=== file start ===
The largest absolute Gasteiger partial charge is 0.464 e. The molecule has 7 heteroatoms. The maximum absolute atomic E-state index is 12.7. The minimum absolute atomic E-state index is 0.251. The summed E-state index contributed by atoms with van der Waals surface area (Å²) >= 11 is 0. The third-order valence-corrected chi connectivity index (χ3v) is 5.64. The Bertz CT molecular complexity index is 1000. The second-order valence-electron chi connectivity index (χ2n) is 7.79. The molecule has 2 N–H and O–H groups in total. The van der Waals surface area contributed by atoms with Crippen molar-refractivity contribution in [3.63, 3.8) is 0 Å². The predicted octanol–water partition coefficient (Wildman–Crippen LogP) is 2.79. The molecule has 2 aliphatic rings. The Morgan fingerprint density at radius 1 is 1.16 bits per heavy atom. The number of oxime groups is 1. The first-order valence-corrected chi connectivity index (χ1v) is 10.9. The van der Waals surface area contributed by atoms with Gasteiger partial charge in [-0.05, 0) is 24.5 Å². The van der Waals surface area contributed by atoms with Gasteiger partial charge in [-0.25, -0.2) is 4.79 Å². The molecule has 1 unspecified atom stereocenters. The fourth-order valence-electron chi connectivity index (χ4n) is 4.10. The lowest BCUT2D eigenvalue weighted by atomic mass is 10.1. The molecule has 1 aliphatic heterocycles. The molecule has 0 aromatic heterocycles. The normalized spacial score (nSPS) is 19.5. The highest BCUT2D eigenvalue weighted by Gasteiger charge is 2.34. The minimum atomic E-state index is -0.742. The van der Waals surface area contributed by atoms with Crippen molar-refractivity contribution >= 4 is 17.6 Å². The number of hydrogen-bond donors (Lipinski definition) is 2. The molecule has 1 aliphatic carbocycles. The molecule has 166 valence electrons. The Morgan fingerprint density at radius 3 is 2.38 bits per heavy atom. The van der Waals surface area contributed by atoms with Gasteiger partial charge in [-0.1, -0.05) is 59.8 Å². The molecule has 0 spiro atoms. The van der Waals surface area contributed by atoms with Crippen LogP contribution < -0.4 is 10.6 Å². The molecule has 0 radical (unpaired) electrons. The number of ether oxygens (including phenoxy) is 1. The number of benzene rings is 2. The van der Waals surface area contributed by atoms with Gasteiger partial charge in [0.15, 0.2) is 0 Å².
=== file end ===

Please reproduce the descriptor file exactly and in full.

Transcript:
The largest absolute Gasteiger partial charge is 0.464 e. The molecule has 7 heteroatoms. The maximum absolute atomic E-state index is 12.7. The minimum absolute atomic E-state index is 0.251. The summed E-state index contributed by atoms with van der Waals surface area (Å²) >= 11 is 0. The third-order valence-corrected chi connectivity index (χ3v) is 5.64. The Bertz CT molecular complexity index is 1000. The second-order valence-electron chi connectivity index (χ2n) is 7.79. The molecule has 2 N–H and O–H groups in total. The van der Waals surface area contributed by atoms with Crippen molar-refractivity contribution in [3.63, 3.8) is 0 Å². The predicted octanol–water partition coefficient (Wildman–Crippen LogP) is 2.79. The molecule has 2 aliphatic rings. The Morgan fingerprint density at radius 1 is 1.16 bits per heavy atom. The number of oxime groups is 1. The first-order valence-corrected chi connectivity index (χ1v) is 10.9. The van der Waals surface area contributed by atoms with Gasteiger partial charge in [-0.05, 0) is 24.5 Å². The van der Waals surface area contributed by atoms with Gasteiger partial charge in [-0.25, -0.2) is 4.79 Å². The molecule has 1 unspecified atom stereocenters. The fourth-order valence-electron chi connectivity index (χ4n) is 4.10. The lowest BCUT2D eigenvalue weighted by atomic mass is 10.1. The molecule has 1 aliphatic heterocycles. The molecule has 0 aromatic heterocycles. The normalized spacial score (nSPS) is 19.5. The highest BCUT2D eigenvalue weighted by Gasteiger charge is 2.34. The minimum atomic E-state index is -0.742. The van der Waals surface area contributed by atoms with Crippen molar-refractivity contribution >= 4 is 17.6 Å². The number of hydrogen-bond donors (Lipinski definition) is 2. The molecule has 1 aliphatic carbocycles. The molecule has 166 valence electrons. The Morgan fingerprint density at radius 3 is 2.38 bits per heavy atom. The van der Waals surface area contributed by atoms with Gasteiger partial charge in [-0.1, -0.05) is 59.8 Å². The molecule has 0 spiro atoms. The van der Waals surface area contributed by atoms with Crippen LogP contribution < -0.4 is 10.6 Å². The molecule has 0 radical (unpaired) electrons. The number of ether oxygens (including phenoxy) is 1. The number of benzene rings is 2. The van der Waals surface area contributed by atoms with Gasteiger partial charge in [0.15, 0.2) is 0 Å².